Groceries for 3 months on boat: $468.71* 
Time spent putting said groceries away: 5.5 hours 
Managing to get 60 beers 44 bottles of wine aboard: Priceless.
*Not including wine & beer, which is embarrassing to write


Love,
Brittany & Scott


*Big thanks to our very good friend Julie for inspiring this post (via Facebook), HUGE thanks to our good friends, Brian and Lara of Forest and Fin, for sharing their rental mini-van with us (would not have been possible on the bike!) and a shout-out to s/v Kaleo for sharing their provisioning list with us.

11 comments:

Catherine said...

Great blog! On the food note, being veggie and all, you guys are packin the sprouting seeds too, right?!

Windtraveler said...

Catharine - yes! We do have a sprouting kit...haven't used it yet, but thank you for reminding me to get more sprouting seeds! :)

Neophyte Cruiser said...

While your gastronomic choices may leave something to be desired, GOOD ON YA for 60 bottles of beer and 44 bottles wine!!! I couldn't help but chuckle while reading this post!

Lisa Hanneman said...

Please post your spreadsheet. PLEASE! I find this to be fascinating and hilarious and inspiring and stressful.

Crew of s/v Island Bound said...

Who needs ballast when you're packing vino to the tune of 44 bottles! You should just install a 58 gallon Vetus felixble "water" tank under one of the settees and be done with it! At least then you wouldn't have to deal with all the glass bottles. Or are you planning to drop a few overboard with a message inside?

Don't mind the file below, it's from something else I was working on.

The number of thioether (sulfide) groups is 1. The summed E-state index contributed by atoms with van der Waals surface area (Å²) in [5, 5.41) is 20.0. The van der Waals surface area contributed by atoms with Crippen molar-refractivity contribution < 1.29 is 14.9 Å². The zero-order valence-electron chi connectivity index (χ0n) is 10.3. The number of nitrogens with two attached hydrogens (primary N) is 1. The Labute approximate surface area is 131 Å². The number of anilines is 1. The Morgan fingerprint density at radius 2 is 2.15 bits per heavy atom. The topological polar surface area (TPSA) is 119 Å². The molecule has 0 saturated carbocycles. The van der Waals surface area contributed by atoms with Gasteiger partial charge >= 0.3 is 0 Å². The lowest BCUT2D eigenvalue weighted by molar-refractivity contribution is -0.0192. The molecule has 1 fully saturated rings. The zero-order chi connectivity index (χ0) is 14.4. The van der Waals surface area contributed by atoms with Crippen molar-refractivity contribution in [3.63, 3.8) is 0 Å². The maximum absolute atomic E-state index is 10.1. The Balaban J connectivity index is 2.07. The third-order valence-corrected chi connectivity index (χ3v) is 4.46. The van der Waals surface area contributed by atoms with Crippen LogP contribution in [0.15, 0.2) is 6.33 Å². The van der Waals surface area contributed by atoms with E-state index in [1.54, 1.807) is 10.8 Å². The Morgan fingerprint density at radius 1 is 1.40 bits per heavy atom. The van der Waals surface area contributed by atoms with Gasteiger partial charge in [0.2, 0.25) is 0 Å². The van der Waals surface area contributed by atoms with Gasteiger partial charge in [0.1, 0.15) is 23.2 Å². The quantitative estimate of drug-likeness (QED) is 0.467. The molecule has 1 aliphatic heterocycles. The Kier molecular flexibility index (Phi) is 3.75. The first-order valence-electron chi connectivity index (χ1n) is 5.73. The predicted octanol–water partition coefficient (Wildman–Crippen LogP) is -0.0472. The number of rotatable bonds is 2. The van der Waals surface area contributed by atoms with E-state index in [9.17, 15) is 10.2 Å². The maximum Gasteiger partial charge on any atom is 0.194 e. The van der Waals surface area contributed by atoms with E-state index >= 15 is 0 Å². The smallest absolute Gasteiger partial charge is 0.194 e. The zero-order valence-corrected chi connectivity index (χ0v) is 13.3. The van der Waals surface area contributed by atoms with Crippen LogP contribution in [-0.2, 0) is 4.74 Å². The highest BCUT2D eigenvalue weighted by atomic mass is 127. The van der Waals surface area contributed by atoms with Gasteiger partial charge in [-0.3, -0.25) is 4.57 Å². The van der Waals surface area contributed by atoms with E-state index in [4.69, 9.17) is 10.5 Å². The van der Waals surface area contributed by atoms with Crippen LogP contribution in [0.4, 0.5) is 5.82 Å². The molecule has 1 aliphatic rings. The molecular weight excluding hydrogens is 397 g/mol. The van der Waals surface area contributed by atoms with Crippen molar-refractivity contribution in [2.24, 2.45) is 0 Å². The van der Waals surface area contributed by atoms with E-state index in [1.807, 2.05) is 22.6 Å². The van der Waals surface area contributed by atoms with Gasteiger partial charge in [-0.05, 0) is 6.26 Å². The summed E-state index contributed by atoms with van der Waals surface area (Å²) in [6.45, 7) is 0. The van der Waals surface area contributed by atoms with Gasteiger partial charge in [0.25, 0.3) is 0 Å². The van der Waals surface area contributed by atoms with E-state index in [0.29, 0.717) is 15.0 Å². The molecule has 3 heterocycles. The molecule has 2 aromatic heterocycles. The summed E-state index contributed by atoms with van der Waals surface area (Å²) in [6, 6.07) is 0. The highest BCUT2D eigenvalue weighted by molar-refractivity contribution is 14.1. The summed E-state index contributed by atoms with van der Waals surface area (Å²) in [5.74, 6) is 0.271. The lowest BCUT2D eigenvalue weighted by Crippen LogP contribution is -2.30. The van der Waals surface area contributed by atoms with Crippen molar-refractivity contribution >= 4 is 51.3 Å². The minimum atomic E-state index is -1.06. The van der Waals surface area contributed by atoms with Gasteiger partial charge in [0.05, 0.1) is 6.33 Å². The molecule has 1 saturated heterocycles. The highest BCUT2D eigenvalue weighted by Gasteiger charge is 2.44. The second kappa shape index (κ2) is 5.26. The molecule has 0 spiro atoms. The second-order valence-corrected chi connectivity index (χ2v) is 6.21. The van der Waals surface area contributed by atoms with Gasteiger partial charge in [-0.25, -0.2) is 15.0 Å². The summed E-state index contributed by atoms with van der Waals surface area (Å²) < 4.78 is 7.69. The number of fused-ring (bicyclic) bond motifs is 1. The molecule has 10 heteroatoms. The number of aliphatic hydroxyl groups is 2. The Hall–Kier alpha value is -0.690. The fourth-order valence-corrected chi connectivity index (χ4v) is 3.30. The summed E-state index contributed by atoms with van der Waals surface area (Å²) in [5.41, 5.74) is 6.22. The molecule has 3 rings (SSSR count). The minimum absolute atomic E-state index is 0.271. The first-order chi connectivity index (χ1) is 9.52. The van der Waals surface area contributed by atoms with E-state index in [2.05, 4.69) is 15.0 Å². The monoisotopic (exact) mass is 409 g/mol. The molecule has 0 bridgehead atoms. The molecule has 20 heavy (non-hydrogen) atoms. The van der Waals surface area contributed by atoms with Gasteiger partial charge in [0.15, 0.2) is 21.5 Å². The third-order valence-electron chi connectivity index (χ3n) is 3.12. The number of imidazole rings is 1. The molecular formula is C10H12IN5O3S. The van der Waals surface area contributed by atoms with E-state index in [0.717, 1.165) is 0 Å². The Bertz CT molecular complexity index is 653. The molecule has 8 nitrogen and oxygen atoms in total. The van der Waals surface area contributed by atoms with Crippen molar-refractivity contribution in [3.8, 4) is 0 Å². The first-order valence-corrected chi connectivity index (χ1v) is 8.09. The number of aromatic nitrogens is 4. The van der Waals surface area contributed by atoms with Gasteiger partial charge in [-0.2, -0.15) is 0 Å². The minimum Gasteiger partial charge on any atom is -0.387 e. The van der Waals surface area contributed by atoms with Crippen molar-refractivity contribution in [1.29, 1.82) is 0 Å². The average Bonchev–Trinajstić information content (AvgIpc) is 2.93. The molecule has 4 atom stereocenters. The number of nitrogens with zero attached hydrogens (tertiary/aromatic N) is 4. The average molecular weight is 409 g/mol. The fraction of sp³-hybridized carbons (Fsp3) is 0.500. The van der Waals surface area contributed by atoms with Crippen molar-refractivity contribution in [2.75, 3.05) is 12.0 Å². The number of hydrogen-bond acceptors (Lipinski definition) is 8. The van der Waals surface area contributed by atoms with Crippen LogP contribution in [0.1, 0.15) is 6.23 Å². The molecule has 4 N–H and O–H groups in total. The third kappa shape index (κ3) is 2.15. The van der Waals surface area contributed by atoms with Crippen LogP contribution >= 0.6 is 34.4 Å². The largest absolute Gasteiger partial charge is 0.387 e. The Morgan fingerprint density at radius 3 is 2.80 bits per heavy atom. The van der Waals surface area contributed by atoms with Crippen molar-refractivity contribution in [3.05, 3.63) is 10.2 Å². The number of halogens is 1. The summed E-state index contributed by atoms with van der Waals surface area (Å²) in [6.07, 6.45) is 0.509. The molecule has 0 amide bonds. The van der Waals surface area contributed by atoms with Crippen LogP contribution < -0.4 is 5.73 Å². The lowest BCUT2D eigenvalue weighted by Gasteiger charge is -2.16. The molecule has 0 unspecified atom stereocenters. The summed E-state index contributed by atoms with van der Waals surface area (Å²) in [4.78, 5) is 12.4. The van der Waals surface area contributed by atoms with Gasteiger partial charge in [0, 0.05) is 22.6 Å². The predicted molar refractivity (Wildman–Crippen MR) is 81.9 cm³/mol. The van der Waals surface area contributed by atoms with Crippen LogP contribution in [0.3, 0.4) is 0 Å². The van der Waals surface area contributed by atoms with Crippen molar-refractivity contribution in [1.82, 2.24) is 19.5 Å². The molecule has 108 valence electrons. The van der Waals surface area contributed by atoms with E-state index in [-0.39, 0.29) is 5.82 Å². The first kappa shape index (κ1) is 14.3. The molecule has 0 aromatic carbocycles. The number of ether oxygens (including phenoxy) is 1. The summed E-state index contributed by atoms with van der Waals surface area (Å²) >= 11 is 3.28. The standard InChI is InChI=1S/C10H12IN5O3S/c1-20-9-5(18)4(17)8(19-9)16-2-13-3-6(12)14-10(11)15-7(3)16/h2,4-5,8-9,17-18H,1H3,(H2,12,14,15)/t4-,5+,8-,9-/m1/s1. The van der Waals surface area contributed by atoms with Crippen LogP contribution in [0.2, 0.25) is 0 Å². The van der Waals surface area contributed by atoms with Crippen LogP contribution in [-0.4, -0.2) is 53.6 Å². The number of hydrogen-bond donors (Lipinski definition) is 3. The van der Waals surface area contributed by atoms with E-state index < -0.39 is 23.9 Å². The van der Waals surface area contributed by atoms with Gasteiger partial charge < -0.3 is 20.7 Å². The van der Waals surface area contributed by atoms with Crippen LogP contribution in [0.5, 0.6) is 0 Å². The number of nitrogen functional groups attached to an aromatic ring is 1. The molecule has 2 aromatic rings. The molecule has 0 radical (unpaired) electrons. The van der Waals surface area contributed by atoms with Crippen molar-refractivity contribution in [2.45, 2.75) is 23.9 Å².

Laura and Hans said...

44 bottles of wine! Wow! But now that I think of it, we buy six cases of beer at a time.
Here's a super easy salmon cake recipe.
10 oz salmon (well drained)
1 egg
1/2 to 1 tsp onion powder
pepper.
Mix together and fry in olive oil (or Pam spray).
That's it! I served this with a package of rice (I think it was Rice Creations or something like that), and it was really good.

Junaid said...

Wow, that is a lot of food. Do you use a pressure cooker ? Any bulk dry beans, lentils etc. or is it all canned stuff ?

Uncle Al said...

Wow - $468 for three months of food and $xxx for 44 days of wine!

wandoo1 said...

why do you buy boxed hummus? would it not be more economical to use dried chickpeas, etc none of which require refridgeration plus i'm guessing it'll taste much beter being fresh.

Windtraveler said...

I buy boxed hummus because it's easy and good. Just add water.

Joe said...

44 Bottles of Wine? I love it. :) (And without refrigerated cheese to go with it) Now I will have to look up how to make cheese from dried milk just to see if it can be done. :) (http://www.allotment.org.uk/allotment_foods/cheese-making/making-cheddar-cheese-home.php ) I hope you were able to at least get some triscuits packed in somewhere.